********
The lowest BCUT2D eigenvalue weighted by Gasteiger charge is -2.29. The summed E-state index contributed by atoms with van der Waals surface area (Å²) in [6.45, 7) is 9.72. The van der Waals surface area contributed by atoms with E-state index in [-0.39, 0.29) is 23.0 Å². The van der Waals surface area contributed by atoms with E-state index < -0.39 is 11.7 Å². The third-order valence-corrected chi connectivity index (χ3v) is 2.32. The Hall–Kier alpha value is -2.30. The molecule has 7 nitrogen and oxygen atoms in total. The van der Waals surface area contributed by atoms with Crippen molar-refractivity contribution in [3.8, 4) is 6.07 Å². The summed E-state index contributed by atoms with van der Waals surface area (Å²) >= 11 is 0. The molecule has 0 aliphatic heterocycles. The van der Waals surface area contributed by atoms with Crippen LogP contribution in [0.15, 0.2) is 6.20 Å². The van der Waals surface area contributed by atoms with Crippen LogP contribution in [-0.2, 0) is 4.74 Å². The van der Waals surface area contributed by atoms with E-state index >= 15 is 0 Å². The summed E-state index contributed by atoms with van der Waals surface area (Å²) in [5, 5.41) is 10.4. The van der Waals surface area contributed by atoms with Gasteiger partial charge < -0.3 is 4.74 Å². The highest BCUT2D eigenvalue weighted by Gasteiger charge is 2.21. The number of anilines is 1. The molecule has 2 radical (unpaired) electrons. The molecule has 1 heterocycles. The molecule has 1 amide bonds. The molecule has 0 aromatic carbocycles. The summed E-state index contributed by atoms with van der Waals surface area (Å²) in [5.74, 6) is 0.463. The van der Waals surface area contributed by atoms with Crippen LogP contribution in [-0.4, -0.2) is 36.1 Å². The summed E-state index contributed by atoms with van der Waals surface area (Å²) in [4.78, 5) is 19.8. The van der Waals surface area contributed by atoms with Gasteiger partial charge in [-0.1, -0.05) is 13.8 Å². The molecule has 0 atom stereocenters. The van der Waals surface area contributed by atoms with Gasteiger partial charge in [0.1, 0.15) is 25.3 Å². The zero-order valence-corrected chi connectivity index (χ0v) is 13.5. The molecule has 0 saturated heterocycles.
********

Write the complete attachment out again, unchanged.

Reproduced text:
The lowest BCUT2D eigenvalue weighted by Gasteiger charge is -2.29. The summed E-state index contributed by atoms with van der Waals surface area (Å²) in [6.45, 7) is 9.72. The van der Waals surface area contributed by atoms with E-state index in [-0.39, 0.29) is 23.0 Å². The van der Waals surface area contributed by atoms with E-state index < -0.39 is 11.7 Å². The third-order valence-corrected chi connectivity index (χ3v) is 2.32. The Hall–Kier alpha value is -2.30. The molecule has 7 nitrogen and oxygen atoms in total. The van der Waals surface area contributed by atoms with Crippen molar-refractivity contribution in [3.8, 4) is 6.07 Å². The summed E-state index contributed by atoms with van der Waals surface area (Å²) >= 11 is 0. The molecule has 0 aliphatic heterocycles. The van der Waals surface area contributed by atoms with Crippen LogP contribution in [0.15, 0.2) is 6.20 Å². The van der Waals surface area contributed by atoms with Crippen LogP contribution in [-0.2, 0) is 4.74 Å². The van der Waals surface area contributed by atoms with E-state index >= 15 is 0 Å². The summed E-state index contributed by atoms with van der Waals surface area (Å²) in [5, 5.41) is 10.4. The van der Waals surface area contributed by atoms with Gasteiger partial charge < -0.3 is 4.74 Å². The highest BCUT2D eigenvalue weighted by Gasteiger charge is 2.21. The number of anilines is 1. The molecule has 2 radical (unpaired) electrons. The molecule has 1 heterocycles. The molecule has 1 amide bonds. The molecule has 0 aromatic carbocycles. The summed E-state index contributed by atoms with van der Waals surface area (Å²) in [5.74, 6) is 0.463. The van der Waals surface area contributed by atoms with Crippen LogP contribution in [-0.4, -0.2) is 36.1 Å². The summed E-state index contributed by atoms with van der Waals surface area (Å²) in [4.78, 5) is 19.8. The van der Waals surface area contributed by atoms with Gasteiger partial charge in [-0.1, -0.05) is 13.8 Å². The molecule has 0 atom stereocenters. The van der Waals surface area contributed by atoms with Gasteiger partial charge in [0.1, 0.15) is 25.3 Å². The zero-order valence-corrected chi connectivity index (χ0v) is 13.5. The molecule has 0 saturated heterocycles.